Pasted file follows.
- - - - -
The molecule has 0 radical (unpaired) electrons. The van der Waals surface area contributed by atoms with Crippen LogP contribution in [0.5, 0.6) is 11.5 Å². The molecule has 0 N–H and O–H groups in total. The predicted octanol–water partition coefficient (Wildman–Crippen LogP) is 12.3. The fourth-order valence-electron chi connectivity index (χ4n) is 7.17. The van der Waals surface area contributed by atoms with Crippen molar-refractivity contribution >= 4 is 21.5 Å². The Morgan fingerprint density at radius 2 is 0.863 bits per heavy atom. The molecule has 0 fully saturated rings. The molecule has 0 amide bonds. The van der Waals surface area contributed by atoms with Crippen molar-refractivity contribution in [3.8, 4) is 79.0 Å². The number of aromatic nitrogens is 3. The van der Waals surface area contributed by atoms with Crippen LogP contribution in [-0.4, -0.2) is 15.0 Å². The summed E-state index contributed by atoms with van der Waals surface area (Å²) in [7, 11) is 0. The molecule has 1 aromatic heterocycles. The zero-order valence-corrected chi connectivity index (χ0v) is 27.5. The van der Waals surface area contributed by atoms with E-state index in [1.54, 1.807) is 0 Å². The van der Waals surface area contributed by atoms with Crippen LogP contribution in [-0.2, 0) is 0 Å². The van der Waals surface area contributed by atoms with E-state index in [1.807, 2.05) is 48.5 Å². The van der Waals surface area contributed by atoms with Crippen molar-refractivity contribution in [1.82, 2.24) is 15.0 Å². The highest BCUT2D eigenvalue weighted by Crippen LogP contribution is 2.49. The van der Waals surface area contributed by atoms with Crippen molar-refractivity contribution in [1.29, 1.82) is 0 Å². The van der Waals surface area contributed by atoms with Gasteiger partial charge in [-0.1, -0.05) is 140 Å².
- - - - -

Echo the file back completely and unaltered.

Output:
The molecule has 0 radical (unpaired) electrons. The van der Waals surface area contributed by atoms with Crippen LogP contribution in [0.5, 0.6) is 11.5 Å². The molecule has 0 N–H and O–H groups in total. The predicted octanol–water partition coefficient (Wildman–Crippen LogP) is 12.3. The fourth-order valence-electron chi connectivity index (χ4n) is 7.17. The van der Waals surface area contributed by atoms with Crippen molar-refractivity contribution >= 4 is 21.5 Å². The Morgan fingerprint density at radius 2 is 0.863 bits per heavy atom. The molecule has 0 fully saturated rings. The molecule has 0 amide bonds. The van der Waals surface area contributed by atoms with Crippen molar-refractivity contribution in [3.8, 4) is 79.0 Å². The number of aromatic nitrogens is 3. The van der Waals surface area contributed by atoms with Crippen LogP contribution in [-0.4, -0.2) is 15.0 Å². The summed E-state index contributed by atoms with van der Waals surface area (Å²) in [7, 11) is 0. The molecule has 1 aromatic heterocycles. The zero-order valence-corrected chi connectivity index (χ0v) is 27.5. The van der Waals surface area contributed by atoms with E-state index in [1.54, 1.807) is 0 Å². The van der Waals surface area contributed by atoms with Crippen LogP contribution in [-0.2, 0) is 0 Å². The van der Waals surface area contributed by atoms with E-state index in [1.807, 2.05) is 48.5 Å². The van der Waals surface area contributed by atoms with Crippen molar-refractivity contribution in [1.82, 2.24) is 15.0 Å². The highest BCUT2D eigenvalue weighted by Crippen LogP contribution is 2.49. The van der Waals surface area contributed by atoms with Crippen molar-refractivity contribution in [1.29, 1.82) is 0 Å². The van der Waals surface area contributed by atoms with Gasteiger partial charge in [-0.1, -0.05) is 140 Å².